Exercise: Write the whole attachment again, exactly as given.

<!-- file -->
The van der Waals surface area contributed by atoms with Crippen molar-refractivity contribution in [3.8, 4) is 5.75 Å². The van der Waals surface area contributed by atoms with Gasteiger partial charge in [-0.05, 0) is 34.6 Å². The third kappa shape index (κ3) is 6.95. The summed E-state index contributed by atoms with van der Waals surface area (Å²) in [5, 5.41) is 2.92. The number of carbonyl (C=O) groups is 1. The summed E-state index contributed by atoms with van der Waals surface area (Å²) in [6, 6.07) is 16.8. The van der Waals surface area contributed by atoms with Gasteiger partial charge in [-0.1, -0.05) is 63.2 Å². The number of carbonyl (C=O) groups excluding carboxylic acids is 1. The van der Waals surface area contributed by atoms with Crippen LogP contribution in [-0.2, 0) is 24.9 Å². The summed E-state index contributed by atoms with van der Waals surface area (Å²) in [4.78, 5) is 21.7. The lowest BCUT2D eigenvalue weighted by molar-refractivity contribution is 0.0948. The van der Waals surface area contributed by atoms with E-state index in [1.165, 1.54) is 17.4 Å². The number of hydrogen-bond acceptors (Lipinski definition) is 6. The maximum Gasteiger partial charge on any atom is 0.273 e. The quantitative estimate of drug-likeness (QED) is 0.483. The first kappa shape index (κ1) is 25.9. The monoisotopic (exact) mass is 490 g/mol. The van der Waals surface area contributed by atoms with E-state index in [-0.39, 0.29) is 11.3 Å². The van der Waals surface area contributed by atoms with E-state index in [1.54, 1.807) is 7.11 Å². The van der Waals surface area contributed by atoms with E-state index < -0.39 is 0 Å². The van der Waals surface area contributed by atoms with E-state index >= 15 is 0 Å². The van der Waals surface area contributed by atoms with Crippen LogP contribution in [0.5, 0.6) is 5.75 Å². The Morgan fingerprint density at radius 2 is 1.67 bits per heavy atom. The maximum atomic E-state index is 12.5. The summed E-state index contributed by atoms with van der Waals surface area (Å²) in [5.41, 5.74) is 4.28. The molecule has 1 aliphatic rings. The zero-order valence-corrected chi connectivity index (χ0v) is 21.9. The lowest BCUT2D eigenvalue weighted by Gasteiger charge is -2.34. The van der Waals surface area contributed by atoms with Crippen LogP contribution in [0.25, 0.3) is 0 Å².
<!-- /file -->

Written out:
The van der Waals surface area contributed by atoms with Crippen molar-refractivity contribution in [3.8, 4) is 5.75 Å². The van der Waals surface area contributed by atoms with Gasteiger partial charge in [-0.05, 0) is 34.6 Å². The third kappa shape index (κ3) is 6.95. The summed E-state index contributed by atoms with van der Waals surface area (Å²) in [5, 5.41) is 2.92. The number of carbonyl (C=O) groups is 1. The summed E-state index contributed by atoms with van der Waals surface area (Å²) in [6, 6.07) is 16.8. The van der Waals surface area contributed by atoms with Gasteiger partial charge in [-0.1, -0.05) is 63.2 Å². The number of carbonyl (C=O) groups excluding carboxylic acids is 1. The van der Waals surface area contributed by atoms with Crippen LogP contribution in [-0.2, 0) is 24.9 Å². The summed E-state index contributed by atoms with van der Waals surface area (Å²) in [4.78, 5) is 21.7. The lowest BCUT2D eigenvalue weighted by molar-refractivity contribution is 0.0948. The van der Waals surface area contributed by atoms with E-state index in [1.165, 1.54) is 17.4 Å². The number of hydrogen-bond acceptors (Lipinski definition) is 6. The maximum Gasteiger partial charge on any atom is 0.273 e. The quantitative estimate of drug-likeness (QED) is 0.483. The first kappa shape index (κ1) is 25.9. The monoisotopic (exact) mass is 490 g/mol. The van der Waals surface area contributed by atoms with E-state index in [-0.39, 0.29) is 11.3 Å². The van der Waals surface area contributed by atoms with E-state index in [1.54, 1.807) is 7.11 Å². The van der Waals surface area contributed by atoms with E-state index < -0.39 is 0 Å². The van der Waals surface area contributed by atoms with E-state index >= 15 is 0 Å². The van der Waals surface area contributed by atoms with Crippen LogP contribution in [0.5, 0.6) is 5.75 Å². The Morgan fingerprint density at radius 2 is 1.67 bits per heavy atom. The maximum atomic E-state index is 12.5. The summed E-state index contributed by atoms with van der Waals surface area (Å²) in [5.41, 5.74) is 4.28. The molecule has 1 aliphatic rings. The zero-order valence-corrected chi connectivity index (χ0v) is 21.9. The lowest BCUT2D eigenvalue weighted by Gasteiger charge is -2.34. The van der Waals surface area contributed by atoms with Crippen LogP contribution in [0.25, 0.3) is 0 Å².